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Like documentary films, games can serve an educational function and impart information about real world events or processes

Alternative reality gaming

Alternative reality gaming have the ability to mix fact and fiction and can engage large number of interactive communicators who collaborate and interface to solve real-time puzzles and challenges. In this growing era of digital media, video and Internet games play a major role in integrating content, building interactive communication networks and disseminating contextual information. In fact, the mass popularity and appeal of games have led individuals and organisations formerly dedicated to the making and airing of documentary films to begin to consider how games can be used to meet similar ends. The author notes: “advocates for the use of ‘games for change’ argue that games can create new ways of looking at, and solving, the systemic environmental, economic and global problems we face in the world today.”

‘World Without Oil’: The real online gaming experience

What would happen if the demand for oil exceeded production and the people of planet earth found themselves in the midst of a global oil crisis? On April 30, 2007, the Internet-based Alternative Reality Game (ARG) ‘World Without Oil’  was launched to imagine just such a scenario. Illustrating the growing interest in games as a tool of education and social activism, the game was sponsored by American public television, an institution more used to broadcasting educational documentary films than hosting video games.

As a game, World Without Oil involved thirty-two days of online gameplay, with each real-world 24-hour period counting for one-week in the game’s imagined oil crisis. Over its thirty-two game weeks, 1,900 players logged on to contribute content in the form of Internet blogs, videos, voicemails, images, and self authored news reports describing what was occurring is their region as the imagined oil crisis unfolded. The game’s creative designer Ken Eklund commented: “We provided the narrative skeleton, the players fleshed out the story of this alternate reality game.”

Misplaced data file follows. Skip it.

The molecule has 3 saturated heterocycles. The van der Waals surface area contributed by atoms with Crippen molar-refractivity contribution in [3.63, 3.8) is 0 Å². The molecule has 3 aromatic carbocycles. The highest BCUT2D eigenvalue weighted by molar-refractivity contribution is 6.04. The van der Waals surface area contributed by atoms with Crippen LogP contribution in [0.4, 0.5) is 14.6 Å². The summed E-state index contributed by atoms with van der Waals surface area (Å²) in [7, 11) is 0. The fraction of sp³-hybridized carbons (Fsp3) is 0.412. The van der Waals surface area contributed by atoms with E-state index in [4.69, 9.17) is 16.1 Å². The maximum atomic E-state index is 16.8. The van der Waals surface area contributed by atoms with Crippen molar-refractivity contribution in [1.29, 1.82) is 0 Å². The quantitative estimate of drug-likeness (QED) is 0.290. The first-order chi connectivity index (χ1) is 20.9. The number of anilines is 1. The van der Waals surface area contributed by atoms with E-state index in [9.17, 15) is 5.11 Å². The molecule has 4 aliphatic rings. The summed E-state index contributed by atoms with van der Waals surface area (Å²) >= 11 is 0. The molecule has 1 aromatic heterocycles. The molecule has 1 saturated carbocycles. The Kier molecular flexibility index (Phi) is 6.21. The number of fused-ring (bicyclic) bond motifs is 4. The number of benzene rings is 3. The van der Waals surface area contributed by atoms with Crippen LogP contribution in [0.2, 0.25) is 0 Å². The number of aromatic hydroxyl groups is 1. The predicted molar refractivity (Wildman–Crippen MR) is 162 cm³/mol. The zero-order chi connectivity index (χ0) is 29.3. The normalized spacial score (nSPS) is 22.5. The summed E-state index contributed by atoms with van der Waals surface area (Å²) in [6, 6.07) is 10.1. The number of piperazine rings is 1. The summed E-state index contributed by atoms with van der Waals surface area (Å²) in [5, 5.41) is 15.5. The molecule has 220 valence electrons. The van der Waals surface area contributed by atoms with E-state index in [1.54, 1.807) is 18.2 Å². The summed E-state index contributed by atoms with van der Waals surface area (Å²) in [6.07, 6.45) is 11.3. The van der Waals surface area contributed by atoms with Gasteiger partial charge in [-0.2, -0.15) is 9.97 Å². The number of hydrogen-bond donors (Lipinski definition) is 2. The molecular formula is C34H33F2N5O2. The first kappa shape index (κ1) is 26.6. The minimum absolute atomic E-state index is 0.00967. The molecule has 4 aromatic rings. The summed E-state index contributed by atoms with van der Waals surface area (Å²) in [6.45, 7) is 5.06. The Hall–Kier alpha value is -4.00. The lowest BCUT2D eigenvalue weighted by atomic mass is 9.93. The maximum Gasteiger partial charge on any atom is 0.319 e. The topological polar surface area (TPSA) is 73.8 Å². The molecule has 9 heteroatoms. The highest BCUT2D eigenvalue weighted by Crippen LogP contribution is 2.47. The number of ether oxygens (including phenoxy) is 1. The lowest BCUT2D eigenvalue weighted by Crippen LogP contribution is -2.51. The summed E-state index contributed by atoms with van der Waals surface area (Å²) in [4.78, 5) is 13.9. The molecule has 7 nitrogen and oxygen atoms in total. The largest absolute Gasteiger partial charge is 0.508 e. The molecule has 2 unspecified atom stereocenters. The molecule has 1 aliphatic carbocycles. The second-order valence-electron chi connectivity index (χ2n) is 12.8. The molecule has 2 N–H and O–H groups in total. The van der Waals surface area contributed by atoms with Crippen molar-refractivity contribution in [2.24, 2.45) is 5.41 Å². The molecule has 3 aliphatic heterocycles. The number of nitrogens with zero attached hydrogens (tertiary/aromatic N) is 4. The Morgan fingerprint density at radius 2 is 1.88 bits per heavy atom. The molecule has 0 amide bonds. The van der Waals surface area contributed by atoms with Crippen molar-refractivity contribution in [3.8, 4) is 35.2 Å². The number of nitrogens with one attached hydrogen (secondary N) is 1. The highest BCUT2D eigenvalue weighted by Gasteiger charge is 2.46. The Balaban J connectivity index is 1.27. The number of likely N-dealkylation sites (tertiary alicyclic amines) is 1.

The players of the game, through their efforts, created a rich reality-based account of what could happen in a global oil crisis. By week ten of the game, the harsh tangible realities of an oil shortage were visible: millions were out of work; others reported being unable to travel to work from their suburban homes; while internationally, the military had been deployed to protect Canada’s oil fields, Australia faced a constitutional crisis as the nation’s western province threatened to secede because of a dispute over the allocation of energy resources, and oil tankers were being attacked as militants tried to deepen the crisis and ferment revolution.

By week twenty, gasoline prices surpassed $7 per gallon, airlines were struggling to survive, and fuel riots were breaking out as oil companies reported massive profits for a second consecutive quarter. By the game’s termination in its thirty-second game week, things looked up: gasoline prices  stabilised at $5.60 a gallon; people who lost their jobs found new work as businesses re-start; and cities began to clean up the mess caused by civil disorder. Over 60,000 visitors from around the world viewed the game as it progressed; and on its completion, the game was archived and packaged for educational use.

World Without Oil: Gaining advocacy and support

Behind the public presentation of World Without Oil were two funding partners: the Independent Television Service (ITVS), an organisation designed to foster plurality and diversity in American public television, and the television series Independent Lens. ITVS’s stock and trade activity is providing funding for documentary films intended for conventional television airings, while the Independent Lens series is a respected broadcast showcase for documentary films addressing social themes. Support for World Without Oil by these two organisations seems to illustrate their recognition that games may have advantages over conventional non-fiction linear media when it comes to exploring certain kinds of political processes, and a tacit acknowledgment that games are now more popular-and for the corporate game industry more profitable

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